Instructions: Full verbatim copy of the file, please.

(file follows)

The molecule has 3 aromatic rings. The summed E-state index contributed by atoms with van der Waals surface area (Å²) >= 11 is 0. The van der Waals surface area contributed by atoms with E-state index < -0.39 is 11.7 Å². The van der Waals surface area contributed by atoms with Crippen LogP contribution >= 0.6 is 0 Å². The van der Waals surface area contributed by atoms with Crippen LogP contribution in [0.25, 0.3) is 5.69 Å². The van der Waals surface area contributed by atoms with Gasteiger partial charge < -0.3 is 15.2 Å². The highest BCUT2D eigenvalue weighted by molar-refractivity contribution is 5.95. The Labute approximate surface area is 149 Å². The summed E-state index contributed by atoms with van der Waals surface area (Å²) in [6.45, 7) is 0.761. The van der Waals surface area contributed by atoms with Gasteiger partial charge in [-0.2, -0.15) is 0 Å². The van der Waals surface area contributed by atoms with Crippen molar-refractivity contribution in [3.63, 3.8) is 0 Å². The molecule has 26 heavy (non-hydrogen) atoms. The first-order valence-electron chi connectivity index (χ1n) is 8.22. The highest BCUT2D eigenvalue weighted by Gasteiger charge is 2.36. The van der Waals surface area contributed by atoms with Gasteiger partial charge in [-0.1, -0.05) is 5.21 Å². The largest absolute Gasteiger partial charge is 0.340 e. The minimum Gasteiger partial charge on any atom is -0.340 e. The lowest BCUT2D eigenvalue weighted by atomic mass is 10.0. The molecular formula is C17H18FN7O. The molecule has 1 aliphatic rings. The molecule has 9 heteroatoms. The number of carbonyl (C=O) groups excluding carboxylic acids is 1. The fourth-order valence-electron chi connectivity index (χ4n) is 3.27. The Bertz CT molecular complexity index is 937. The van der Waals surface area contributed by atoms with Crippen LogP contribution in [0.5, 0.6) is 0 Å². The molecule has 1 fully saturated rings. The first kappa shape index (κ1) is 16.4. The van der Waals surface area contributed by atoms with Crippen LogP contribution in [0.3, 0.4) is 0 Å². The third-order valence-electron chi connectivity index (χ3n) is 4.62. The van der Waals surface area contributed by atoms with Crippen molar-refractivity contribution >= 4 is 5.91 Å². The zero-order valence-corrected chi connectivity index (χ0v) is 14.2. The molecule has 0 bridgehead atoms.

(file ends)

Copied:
The molecule has 3 aromatic rings. The summed E-state index contributed by atoms with van der Waals surface area (Å²) >= 11 is 0. The van der Waals surface area contributed by atoms with E-state index < -0.39 is 11.7 Å². The van der Waals surface area contributed by atoms with Crippen LogP contribution >= 0.6 is 0 Å². The van der Waals surface area contributed by atoms with Crippen LogP contribution in [0.25, 0.3) is 5.69 Å². The van der Waals surface area contributed by atoms with Gasteiger partial charge < -0.3 is 15.2 Å². The highest BCUT2D eigenvalue weighted by molar-refractivity contribution is 5.95. The Labute approximate surface area is 149 Å². The summed E-state index contributed by atoms with van der Waals surface area (Å²) in [6.45, 7) is 0.761. The van der Waals surface area contributed by atoms with Gasteiger partial charge in [-0.2, -0.15) is 0 Å². The van der Waals surface area contributed by atoms with Crippen molar-refractivity contribution in [3.63, 3.8) is 0 Å². The molecule has 26 heavy (non-hydrogen) atoms. The first-order valence-electron chi connectivity index (χ1n) is 8.22. The highest BCUT2D eigenvalue weighted by Gasteiger charge is 2.36. The van der Waals surface area contributed by atoms with Gasteiger partial charge in [-0.1, -0.05) is 5.21 Å². The largest absolute Gasteiger partial charge is 0.340 e. The minimum Gasteiger partial charge on any atom is -0.340 e. The lowest BCUT2D eigenvalue weighted by atomic mass is 10.0. The molecular formula is C17H18FN7O. The molecule has 1 aliphatic rings. The molecule has 9 heteroatoms. The number of carbonyl (C=O) groups excluding carboxylic acids is 1. The fourth-order valence-electron chi connectivity index (χ4n) is 3.27. The Bertz CT molecular complexity index is 937. The van der Waals surface area contributed by atoms with Crippen LogP contribution in [0.5, 0.6) is 0 Å². The molecule has 1 fully saturated rings. The first kappa shape index (κ1) is 16.4. The van der Waals surface area contributed by atoms with Crippen LogP contribution in [0.3, 0.4) is 0 Å². The third-order valence-electron chi connectivity index (χ3n) is 4.62. The van der Waals surface area contributed by atoms with Crippen molar-refractivity contribution >= 4 is 5.91 Å². The zero-order valence-corrected chi connectivity index (χ0v) is 14.2. The molecule has 0 bridgehead atoms.